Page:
How to Select a Perfect Pet for your Family


For many kids, the family pet is their best friend, a companion who not only provides unconditional love, but who also teaches them about friendship, responsibility, loyalty, and empathy. While most family pets are cats and dogs, other animals can be wonderful additions to your home. Rabbits, hamsters, gerbils, guinea pigs, small birds, and some fish can make great family pets, for instance, as long as they receive the specialized care they need. Even though these animals are smaller than a cat or dog, they require just as much attention and care.

  • How old should my child be before we get a pet?

Although many experts recommend a child be at least six years old before a pet is

brought into the family, you are the best judge of your child’s maturity. At the very least, your child should exhibit self-control and understand (and obey) the word “no.” If you think your child is ready for a pet, first introduce her to friends’ well-behaved pets so you can observe your child’s behaviour around them.

  • Should we get a young animal or an older one?

Many families with young children choose a kitten or puppy, believing these pets are

safer, easier to train, and more adaptable than older, larger pets. But this isn’t always true. Because puppies and kittens are fragile, require extra time and care, and are prone to play-related scratching and biting, they may not be appropriate for a household with young children. Adopting a friendly, calm, adult animal who has a known history of getting along with young children may be the best choice for your family. Before making a decision, talk with animal experts such as veterinarians, animal trainers, and animal shelter adoption counsellors who can help you select the right animal for your family.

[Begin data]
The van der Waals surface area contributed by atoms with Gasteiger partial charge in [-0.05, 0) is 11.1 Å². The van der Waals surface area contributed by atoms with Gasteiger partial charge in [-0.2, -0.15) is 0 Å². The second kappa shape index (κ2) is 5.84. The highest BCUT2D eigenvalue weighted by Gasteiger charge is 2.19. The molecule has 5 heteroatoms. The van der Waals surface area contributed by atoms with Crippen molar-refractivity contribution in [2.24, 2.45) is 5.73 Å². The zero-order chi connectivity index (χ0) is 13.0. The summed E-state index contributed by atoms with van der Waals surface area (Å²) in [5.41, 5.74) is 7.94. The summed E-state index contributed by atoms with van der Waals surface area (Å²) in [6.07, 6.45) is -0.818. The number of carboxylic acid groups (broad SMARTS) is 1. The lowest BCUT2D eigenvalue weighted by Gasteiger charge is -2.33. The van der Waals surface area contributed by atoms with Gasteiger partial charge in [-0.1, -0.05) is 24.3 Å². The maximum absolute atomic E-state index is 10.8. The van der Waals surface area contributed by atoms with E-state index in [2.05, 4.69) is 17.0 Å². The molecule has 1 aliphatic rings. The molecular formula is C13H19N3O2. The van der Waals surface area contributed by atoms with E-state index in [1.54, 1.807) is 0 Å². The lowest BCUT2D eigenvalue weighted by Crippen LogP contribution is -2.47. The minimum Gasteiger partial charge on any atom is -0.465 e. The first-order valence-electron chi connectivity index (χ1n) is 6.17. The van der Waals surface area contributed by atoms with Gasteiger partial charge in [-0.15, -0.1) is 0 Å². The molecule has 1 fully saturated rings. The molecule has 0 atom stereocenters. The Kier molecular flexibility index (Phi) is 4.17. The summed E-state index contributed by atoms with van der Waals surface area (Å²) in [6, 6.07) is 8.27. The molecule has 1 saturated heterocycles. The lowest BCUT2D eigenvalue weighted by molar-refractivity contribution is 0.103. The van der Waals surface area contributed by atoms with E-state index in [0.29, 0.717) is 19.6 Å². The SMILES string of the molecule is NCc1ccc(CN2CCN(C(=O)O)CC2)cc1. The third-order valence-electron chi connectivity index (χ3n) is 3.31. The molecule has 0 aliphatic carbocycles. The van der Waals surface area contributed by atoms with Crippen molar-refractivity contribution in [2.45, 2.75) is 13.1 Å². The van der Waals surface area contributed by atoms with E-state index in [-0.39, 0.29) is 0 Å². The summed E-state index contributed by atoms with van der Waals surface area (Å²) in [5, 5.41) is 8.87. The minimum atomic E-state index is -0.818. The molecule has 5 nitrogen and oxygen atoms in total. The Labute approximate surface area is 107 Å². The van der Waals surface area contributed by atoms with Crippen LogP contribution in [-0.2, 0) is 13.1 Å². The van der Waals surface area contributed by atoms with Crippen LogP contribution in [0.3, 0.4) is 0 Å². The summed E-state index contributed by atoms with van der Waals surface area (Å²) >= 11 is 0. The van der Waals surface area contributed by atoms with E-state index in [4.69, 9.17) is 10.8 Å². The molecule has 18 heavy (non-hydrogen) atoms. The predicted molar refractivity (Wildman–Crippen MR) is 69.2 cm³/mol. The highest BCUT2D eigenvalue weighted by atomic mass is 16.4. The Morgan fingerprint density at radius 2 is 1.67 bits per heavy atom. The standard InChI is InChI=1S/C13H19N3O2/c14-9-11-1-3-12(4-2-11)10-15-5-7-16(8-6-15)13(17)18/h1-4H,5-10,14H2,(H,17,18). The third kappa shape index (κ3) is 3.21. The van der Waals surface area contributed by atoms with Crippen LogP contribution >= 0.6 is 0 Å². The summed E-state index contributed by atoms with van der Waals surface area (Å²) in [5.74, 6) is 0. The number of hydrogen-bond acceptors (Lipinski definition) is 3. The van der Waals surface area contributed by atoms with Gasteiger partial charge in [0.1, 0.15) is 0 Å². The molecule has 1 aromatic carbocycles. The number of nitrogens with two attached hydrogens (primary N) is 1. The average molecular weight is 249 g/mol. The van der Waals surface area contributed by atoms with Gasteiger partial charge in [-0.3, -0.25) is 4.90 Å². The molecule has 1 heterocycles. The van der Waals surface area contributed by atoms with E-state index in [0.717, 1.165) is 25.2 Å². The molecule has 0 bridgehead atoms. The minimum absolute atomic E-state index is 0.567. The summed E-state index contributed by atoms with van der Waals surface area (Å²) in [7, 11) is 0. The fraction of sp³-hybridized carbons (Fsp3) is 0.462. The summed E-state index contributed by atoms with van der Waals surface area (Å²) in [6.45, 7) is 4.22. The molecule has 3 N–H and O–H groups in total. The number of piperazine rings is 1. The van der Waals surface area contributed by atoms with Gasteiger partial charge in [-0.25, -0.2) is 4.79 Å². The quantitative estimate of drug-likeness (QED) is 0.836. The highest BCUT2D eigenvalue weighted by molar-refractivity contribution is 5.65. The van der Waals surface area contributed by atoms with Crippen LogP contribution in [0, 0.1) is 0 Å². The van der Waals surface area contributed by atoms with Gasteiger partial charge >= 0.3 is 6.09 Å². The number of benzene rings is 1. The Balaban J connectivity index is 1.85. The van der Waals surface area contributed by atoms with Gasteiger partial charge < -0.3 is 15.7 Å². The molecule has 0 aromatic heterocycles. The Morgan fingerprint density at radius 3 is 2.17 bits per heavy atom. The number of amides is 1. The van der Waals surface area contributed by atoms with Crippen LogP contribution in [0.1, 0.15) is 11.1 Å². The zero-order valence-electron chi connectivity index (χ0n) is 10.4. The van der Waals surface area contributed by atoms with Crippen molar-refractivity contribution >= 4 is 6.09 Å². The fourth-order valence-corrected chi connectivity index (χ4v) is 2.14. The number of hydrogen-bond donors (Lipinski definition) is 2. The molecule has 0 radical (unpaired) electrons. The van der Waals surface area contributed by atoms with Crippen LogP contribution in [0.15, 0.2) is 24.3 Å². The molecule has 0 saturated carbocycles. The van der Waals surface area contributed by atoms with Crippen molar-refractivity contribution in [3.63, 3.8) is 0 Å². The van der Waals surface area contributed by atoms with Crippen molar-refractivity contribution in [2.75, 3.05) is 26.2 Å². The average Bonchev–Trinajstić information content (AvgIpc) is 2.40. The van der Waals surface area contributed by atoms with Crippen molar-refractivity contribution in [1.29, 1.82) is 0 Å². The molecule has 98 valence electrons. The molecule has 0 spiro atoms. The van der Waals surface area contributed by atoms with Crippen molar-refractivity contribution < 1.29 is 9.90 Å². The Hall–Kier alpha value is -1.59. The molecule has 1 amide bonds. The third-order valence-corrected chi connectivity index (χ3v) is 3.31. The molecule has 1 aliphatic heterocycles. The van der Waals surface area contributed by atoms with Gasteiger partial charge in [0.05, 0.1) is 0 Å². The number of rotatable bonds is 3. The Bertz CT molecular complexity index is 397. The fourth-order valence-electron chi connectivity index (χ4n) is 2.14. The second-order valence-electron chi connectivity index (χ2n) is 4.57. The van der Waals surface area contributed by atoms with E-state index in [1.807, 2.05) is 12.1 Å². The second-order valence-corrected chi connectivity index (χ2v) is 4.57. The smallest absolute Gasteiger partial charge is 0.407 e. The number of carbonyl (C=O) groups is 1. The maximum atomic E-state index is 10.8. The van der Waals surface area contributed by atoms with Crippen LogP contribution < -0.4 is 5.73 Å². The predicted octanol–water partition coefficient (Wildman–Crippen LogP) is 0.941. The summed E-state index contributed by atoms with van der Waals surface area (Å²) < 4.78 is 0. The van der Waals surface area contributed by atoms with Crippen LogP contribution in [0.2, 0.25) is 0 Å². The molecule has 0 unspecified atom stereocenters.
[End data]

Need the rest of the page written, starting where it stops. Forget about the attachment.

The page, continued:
• What animals shouldn’t be pets?

Cats and dogs have been domesticated over thousands of years, selected for attributes that make them suited to live in our homes. This isn’t the case for wild animals such as reptiles and amphibians that fare best in their natural habitats without our interference and shouldn’t be pets. Most parrots are also unsuitable as pets, as they, too, haven’t lived in domestication like dogs and cats. Only a few breeds make good companions.

  • How can I help my pet feel safe?

Pets, like children, need time to adjust to new surroundings and circumstances, and need opportunities for “down time.” Provide pets with a place of their own where they can retreat from children. Don’t put your pets in situations where they feel threatened. For example, dogs left alone in yards can be accidentally or intentionally teased by neighbourhood children. What’s more, pets live longer, healthier, and safer lives when kept indoors with the family

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  5. How to Aid Animals

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About the Author: Fred Goodson has a passion for pets and animals. He has 4 dogs and is planning to have another one. He is also a blogger who writes about pets and animals. Currently, he is living in New Jersey.

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